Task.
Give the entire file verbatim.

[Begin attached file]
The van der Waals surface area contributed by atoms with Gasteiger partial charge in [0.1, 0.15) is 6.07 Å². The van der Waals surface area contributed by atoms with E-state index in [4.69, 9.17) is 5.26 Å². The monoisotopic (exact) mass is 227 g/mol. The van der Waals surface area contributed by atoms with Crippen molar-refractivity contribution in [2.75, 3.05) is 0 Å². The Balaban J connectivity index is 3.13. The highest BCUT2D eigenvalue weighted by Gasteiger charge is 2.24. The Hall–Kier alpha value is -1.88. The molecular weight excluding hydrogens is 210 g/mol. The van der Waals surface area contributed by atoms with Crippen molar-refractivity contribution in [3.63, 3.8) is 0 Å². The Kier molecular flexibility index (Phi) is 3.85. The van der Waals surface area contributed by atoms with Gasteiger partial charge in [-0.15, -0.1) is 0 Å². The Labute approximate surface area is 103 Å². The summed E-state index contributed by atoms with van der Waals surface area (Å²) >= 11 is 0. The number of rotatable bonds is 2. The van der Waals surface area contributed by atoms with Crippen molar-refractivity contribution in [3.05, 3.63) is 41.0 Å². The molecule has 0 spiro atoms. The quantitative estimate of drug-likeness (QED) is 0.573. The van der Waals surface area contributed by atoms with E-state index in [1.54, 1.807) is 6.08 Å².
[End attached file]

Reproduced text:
The van der Waals surface area contributed by atoms with Gasteiger partial charge in [0.1, 0.15) is 6.07 Å². The van der Waals surface area contributed by atoms with E-state index in [4.69, 9.17) is 5.26 Å². The monoisotopic (exact) mass is 227 g/mol. The van der Waals surface area contributed by atoms with Crippen molar-refractivity contribution in [2.75, 3.05) is 0 Å². The Balaban J connectivity index is 3.13. The highest BCUT2D eigenvalue weighted by Gasteiger charge is 2.24. The Hall–Kier alpha value is -1.88. The molecular weight excluding hydrogens is 210 g/mol. The van der Waals surface area contributed by atoms with Crippen molar-refractivity contribution in [3.63, 3.8) is 0 Å². The Kier molecular flexibility index (Phi) is 3.85. The van der Waals surface area contributed by atoms with Gasteiger partial charge in [-0.15, -0.1) is 0 Å². The Labute approximate surface area is 103 Å². The summed E-state index contributed by atoms with van der Waals surface area (Å²) >= 11 is 0. The number of rotatable bonds is 2. The van der Waals surface area contributed by atoms with Crippen molar-refractivity contribution in [3.05, 3.63) is 41.0 Å². The molecule has 0 spiro atoms. The quantitative estimate of drug-likeness (QED) is 0.573. The van der Waals surface area contributed by atoms with E-state index in [1.54, 1.807) is 6.08 Å².